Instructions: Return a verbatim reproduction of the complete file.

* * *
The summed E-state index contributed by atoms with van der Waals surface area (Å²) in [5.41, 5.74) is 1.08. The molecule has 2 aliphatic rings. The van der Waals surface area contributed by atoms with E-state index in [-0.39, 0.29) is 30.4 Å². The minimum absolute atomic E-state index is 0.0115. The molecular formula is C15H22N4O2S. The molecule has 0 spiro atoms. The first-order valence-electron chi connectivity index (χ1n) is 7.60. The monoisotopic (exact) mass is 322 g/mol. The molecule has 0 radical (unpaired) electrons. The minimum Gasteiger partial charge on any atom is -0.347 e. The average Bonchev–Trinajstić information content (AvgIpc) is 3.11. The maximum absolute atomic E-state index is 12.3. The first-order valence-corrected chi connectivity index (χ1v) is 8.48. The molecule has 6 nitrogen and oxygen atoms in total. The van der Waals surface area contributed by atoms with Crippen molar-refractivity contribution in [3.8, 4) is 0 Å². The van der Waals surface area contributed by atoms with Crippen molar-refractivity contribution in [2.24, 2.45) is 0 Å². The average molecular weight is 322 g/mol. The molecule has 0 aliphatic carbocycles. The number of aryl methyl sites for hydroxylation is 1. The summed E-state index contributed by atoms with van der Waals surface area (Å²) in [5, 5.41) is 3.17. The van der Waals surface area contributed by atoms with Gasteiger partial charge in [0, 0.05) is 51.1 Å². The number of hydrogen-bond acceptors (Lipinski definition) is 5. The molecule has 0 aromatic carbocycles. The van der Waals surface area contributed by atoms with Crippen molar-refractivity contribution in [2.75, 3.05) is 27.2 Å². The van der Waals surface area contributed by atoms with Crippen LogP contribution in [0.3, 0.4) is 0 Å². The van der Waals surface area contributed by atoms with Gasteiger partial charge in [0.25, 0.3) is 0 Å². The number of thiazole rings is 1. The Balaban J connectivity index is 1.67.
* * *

The summed E-state index contributed by atoms with van der Waals surface area (Å²) in [5.41, 5.74) is 1.08. The molecule has 2 aliphatic rings. The van der Waals surface area contributed by atoms with E-state index in [-0.39, 0.29) is 30.4 Å². The minimum absolute atomic E-state index is 0.0115. The molecular formula is C15H22N4O2S. The molecule has 0 spiro atoms. The first-order valence-electron chi connectivity index (χ1n) is 7.60. The monoisotopic (exact) mass is 322 g/mol. The molecule has 0 radical (unpaired) electrons. The minimum Gasteiger partial charge on any atom is -0.347 e. The average Bonchev–Trinajstić information content (AvgIpc) is 3.11. The maximum absolute atomic E-state index is 12.3. The first-order valence-corrected chi connectivity index (χ1v) is 8.48. The molecule has 6 nitrogen and oxygen atoms in total. The van der Waals surface area contributed by atoms with Crippen molar-refractivity contribution in [3.8, 4) is 0 Å². The van der Waals surface area contributed by atoms with Crippen molar-refractivity contribution in [2.24, 2.45) is 0 Å². The average molecular weight is 322 g/mol. The molecule has 0 aliphatic carbocycles. The number of aryl methyl sites for hydroxylation is 1. The summed E-state index contributed by atoms with van der Waals surface area (Å²) in [5, 5.41) is 3.17. The van der Waals surface area contributed by atoms with Gasteiger partial charge in [0, 0.05) is 51.1 Å². The number of hydrogen-bond acceptors (Lipinski definition) is 5. The molecule has 0 aromatic carbocycles. The van der Waals surface area contributed by atoms with Crippen molar-refractivity contribution in [2.75, 3.05) is 27.2 Å². The van der Waals surface area contributed by atoms with Crippen LogP contribution in [0.3, 0.4) is 0 Å². The van der Waals surface area contributed by atoms with Gasteiger partial charge in [0.25, 0.3) is 0 Å². The number of thiazole rings is 1. The Balaban J connectivity index is 1.67.